BRAHMAN NEWS SEPTEMBER 2009 Issue #164
Tenderness, juiciness and flavour are the three factors on which consumers judge cooked meat. Flavour is often rated the most important, but is also the least understood. Meat flavour intensity can be affected by the lean-to-fat ratio, degree of doneness, lipid oxidation and other factors.
A US study had the multiple objectives of determining the influence of: (i) species lean and fat source and degree of doneness, (ii) the fat level, and )III) light and dark muscles, on flavour of ground product.
Patties were formed from lean and fat from pork and beef according to the experimental design, frozen, then stored in vacuum packs until evaluated by a sensory panel. Panellists scored cooked samples for the intensity of beef flavour, pork flavour, metallic/serumy or acidic/sour flavours.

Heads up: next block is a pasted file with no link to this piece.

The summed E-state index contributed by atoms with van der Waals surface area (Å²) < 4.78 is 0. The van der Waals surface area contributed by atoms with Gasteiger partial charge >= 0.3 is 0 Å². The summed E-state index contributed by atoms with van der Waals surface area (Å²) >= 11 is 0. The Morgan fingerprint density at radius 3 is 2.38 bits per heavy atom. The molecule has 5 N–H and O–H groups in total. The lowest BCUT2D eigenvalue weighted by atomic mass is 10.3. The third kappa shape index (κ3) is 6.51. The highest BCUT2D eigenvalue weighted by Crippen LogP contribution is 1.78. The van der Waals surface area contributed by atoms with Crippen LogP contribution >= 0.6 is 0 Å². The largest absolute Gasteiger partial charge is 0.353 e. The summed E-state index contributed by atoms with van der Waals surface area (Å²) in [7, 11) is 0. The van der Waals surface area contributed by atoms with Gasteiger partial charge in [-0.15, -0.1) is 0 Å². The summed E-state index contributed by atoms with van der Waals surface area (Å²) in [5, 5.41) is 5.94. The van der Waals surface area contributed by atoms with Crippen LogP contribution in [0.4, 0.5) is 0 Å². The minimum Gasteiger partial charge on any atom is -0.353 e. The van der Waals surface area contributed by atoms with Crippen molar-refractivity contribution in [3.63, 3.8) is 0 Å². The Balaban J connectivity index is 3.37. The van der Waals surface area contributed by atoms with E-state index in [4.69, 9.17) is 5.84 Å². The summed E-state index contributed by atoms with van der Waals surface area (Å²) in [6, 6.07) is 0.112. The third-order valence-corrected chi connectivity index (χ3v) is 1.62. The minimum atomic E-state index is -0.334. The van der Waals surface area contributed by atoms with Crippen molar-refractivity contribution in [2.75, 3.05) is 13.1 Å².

Flavour was not affected by the degree of doneness (66OC vs 71OC). Beef flavour was highest in samples made with beef lean regardless of the species of the fat; and pork flavour was highest in samples made with pork lean. Beef flavour was not increased in all-beef patties formulated with higher fat levels, whereas increased fat in pork patties did increase pork flavour. Using light or dark meat did not impact flavour in either species.
The species-specific flavour has historically been attributed to the fat in meat products; however, these results indicated that the lean tissue may be the principle contributor to species flavour. Therefore increased fat content in meat products may not always lead to increased flavour.